Depending on which part of Tanzania you are visiting, you will need to be mindful of predominant religions in that area. According to government statistics, 63 percent of the population identifies as Christian, 34 percent as Muslim and 5 percent practice other religions. In Zanzibar, for example, the population is almost entirely Muslim. This information is useful to know so that you can respect and be mindful of traditions/beliefs while you are visiting. E.g. women should dress discretely if leaving their hotel resort, avoiding revealing tops with open shoulders and/or cleavage and should try to keep their legs covered.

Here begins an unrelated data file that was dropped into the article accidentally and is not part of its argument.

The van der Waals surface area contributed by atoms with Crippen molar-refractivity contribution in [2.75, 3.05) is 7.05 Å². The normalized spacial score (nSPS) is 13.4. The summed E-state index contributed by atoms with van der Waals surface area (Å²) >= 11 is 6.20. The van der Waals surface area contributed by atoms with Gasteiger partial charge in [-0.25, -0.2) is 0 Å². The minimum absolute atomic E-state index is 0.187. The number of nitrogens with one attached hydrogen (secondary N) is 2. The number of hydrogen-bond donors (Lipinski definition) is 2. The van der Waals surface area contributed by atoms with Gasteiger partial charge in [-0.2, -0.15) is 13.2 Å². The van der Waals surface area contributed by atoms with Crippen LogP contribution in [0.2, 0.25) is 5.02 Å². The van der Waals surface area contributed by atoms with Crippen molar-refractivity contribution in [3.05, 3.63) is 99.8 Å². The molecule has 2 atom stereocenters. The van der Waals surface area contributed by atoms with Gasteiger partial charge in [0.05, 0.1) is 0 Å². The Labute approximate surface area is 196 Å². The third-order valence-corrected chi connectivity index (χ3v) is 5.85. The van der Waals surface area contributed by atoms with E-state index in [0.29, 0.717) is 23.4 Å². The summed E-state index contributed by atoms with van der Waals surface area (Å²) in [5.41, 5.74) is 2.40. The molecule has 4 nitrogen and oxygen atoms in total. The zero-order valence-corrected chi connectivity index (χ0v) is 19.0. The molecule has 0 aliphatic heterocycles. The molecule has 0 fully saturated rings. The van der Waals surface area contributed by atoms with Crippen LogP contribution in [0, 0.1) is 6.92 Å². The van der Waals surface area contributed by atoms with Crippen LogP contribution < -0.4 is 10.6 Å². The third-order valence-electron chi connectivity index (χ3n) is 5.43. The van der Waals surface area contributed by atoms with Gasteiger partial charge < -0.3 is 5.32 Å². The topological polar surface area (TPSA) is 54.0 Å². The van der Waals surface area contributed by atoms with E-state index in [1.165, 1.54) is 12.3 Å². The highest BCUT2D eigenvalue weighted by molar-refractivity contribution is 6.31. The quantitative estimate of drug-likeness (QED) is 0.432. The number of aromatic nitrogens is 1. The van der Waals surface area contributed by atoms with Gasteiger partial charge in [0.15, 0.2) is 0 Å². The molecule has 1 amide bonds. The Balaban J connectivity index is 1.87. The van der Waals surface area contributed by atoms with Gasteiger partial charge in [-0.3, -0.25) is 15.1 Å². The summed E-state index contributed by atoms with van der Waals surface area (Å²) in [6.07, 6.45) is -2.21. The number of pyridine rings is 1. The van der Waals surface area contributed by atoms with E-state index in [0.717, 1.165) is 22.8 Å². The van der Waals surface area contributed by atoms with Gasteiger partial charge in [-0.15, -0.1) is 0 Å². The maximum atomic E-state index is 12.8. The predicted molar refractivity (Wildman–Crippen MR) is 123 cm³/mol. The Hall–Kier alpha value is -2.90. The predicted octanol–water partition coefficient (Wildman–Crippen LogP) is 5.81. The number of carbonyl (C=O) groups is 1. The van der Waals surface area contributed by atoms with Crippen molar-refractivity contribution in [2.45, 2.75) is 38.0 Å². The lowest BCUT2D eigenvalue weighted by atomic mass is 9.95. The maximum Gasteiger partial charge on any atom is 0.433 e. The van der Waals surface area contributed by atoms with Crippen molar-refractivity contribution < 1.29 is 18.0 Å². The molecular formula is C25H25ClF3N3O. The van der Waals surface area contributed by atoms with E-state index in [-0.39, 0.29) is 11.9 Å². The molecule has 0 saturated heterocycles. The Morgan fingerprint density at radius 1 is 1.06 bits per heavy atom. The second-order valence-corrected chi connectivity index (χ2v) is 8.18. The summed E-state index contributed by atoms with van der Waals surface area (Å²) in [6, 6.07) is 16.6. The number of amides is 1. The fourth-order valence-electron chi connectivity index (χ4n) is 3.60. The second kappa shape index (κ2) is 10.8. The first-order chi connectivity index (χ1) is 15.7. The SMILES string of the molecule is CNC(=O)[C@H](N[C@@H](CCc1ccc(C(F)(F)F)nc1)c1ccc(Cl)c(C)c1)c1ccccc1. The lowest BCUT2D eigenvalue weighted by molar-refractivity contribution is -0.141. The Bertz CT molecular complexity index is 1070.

Malaria is common in Tanzania. There is no vaccination for Malaria so you will need to take antimalarial tablets as it is a high risk area. We would advise making sure that your accommodation has mosquito nets as well and investing in some insect repellant. There are several different types of antimalarial tablets you can choose from however make sure you are aware of the side effects! We experienced some pretty trippy dreams and hallucinations at various points during and after our stay. (Not the most fun when you're camping in the middle of the Serengeti, surrounded by lions and hyenas!) We were given (well, paid for) a prescription of Doxycycline. If you've been given Doxycycline, they should be started 1 to 2 days before entering Tanzania (or any country with a risk of malaria), taken daily for the entire duration of your stay and continued for 4 weeks after leaving the affected area. Warning: these made us feel so sick and a bit 'off' for a few hours afterwards. We found they were much more agreeable when taken after a big meal (e.g. breakfast). They also advise not to lie down for at least 30 minutes after you have swallowed a tablet. Taking these every day does seem excessive and isn't the most joyous when they make you feel dodgy but it is important that you do follow the advice as you might not necessarily know you've been infected.